Together, not together
John Hackston, Head of Thought Leadership, OPP
It’s been established for some time that most people don’t like open-plan offices. When we carried out our research into MBTI type and office environment back in 2015, we found that Extraverts mostly preferred small group offices and Introverts mostly preferred a private office or a home office, but that few people of any type preference put working in a fully open-plan office as their top choice.
Preferred office environment
Despite this, open-plan offices are very appealing to organisations. The financial advantages are clear; more employees can be housed more cheaply in a smaller space. However, it has also been claimed that there is more communication between employees in open-plan offices, although there has been no real evidence to support this, and some research that suggests the opposite. Now, two new studies have directly tested how much employees communicated with each before and after their offices were re-organised into an open-plan layout.
The result? In the open-plan layout, people spent over 70% less time interacting face-to-face and 20% to 75% more time using email and instant messenger. Open-plan offices reduce, not increase, the amount of face-to-face communication that goes on. So, if your employer suggests that changing your work environment to an open-plan layout will make everyone happier and more verbally communicative, don’t believe them. There may be perfectly good financial reasons for having open-plan offices, especially in crowded and expensive city centre locations, but your workplace won’t suddenly and magically become a hive of exciting and productive conversation; quite the contrary, in fact.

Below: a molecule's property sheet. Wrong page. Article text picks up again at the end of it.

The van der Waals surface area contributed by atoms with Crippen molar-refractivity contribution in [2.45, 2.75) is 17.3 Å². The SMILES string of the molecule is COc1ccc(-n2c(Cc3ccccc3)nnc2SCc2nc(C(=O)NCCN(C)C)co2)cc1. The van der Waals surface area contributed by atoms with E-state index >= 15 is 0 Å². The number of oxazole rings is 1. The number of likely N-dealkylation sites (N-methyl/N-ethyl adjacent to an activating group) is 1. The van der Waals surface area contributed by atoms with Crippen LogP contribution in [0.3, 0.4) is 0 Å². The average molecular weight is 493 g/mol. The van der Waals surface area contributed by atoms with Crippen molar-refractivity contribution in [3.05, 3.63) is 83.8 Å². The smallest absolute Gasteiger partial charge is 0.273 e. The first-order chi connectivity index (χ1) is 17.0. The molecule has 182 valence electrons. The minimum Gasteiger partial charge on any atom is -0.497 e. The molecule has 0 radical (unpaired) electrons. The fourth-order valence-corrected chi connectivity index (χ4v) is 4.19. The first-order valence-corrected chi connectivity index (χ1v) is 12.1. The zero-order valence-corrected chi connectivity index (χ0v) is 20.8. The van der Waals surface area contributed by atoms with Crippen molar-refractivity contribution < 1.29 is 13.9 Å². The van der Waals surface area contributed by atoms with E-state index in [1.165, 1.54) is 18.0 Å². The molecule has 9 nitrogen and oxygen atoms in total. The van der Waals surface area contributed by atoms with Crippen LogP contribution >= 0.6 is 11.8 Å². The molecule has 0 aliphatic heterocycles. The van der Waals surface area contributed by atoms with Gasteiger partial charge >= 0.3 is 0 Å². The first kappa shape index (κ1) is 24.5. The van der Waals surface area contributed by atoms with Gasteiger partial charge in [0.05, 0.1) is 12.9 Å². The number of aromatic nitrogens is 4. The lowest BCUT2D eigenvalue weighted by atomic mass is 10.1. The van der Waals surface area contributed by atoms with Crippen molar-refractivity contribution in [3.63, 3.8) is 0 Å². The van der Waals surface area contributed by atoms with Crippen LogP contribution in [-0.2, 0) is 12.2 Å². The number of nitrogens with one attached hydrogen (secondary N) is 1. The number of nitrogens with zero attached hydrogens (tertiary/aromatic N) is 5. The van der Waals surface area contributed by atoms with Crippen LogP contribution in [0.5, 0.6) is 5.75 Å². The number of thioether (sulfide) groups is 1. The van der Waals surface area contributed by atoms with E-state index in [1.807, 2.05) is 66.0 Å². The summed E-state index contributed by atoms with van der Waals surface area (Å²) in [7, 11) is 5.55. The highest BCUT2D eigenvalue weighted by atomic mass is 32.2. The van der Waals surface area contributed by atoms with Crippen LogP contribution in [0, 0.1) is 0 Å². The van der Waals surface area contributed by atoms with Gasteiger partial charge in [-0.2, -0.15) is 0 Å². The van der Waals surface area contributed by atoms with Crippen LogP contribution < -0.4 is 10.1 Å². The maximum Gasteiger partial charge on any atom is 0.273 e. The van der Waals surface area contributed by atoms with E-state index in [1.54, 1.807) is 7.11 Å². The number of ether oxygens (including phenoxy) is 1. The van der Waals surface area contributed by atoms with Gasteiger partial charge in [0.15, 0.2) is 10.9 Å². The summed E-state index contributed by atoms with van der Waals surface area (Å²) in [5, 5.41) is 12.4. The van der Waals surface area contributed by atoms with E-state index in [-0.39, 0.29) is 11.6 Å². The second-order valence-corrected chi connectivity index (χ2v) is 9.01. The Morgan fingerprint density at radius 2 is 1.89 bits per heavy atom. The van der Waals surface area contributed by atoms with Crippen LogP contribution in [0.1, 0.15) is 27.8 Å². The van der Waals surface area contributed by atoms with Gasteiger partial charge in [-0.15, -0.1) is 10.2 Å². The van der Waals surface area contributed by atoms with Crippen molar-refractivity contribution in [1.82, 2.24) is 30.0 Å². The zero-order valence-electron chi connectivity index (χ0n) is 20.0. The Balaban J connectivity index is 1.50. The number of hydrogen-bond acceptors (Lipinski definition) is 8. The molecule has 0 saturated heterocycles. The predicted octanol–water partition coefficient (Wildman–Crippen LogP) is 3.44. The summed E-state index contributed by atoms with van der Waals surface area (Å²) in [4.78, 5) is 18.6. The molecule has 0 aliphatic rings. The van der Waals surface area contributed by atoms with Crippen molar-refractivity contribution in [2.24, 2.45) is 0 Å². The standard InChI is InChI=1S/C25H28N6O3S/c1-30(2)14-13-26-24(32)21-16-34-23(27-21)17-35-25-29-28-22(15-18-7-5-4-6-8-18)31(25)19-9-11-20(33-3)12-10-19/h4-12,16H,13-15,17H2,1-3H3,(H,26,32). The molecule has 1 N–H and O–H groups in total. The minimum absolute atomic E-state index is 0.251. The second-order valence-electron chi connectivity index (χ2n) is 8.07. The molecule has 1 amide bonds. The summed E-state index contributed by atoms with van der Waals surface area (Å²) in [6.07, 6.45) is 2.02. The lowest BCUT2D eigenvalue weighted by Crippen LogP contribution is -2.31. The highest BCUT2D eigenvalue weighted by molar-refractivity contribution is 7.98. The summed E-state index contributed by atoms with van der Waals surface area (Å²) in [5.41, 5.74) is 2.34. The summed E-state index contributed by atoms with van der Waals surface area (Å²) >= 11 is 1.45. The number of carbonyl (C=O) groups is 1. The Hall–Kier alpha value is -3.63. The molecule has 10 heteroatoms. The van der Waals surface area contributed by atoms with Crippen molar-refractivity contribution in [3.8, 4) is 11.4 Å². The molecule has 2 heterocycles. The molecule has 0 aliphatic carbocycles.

Of course, we are all individuals, with individual differences and particular likes and dislikes, and there are ways to make even open-plan offices more congenial places to work in. We’ve developed a short guide to making the most of your workspace, with some general hints and tips as well as specific ideas for people of different MBTI type preferences. You can download a copy here.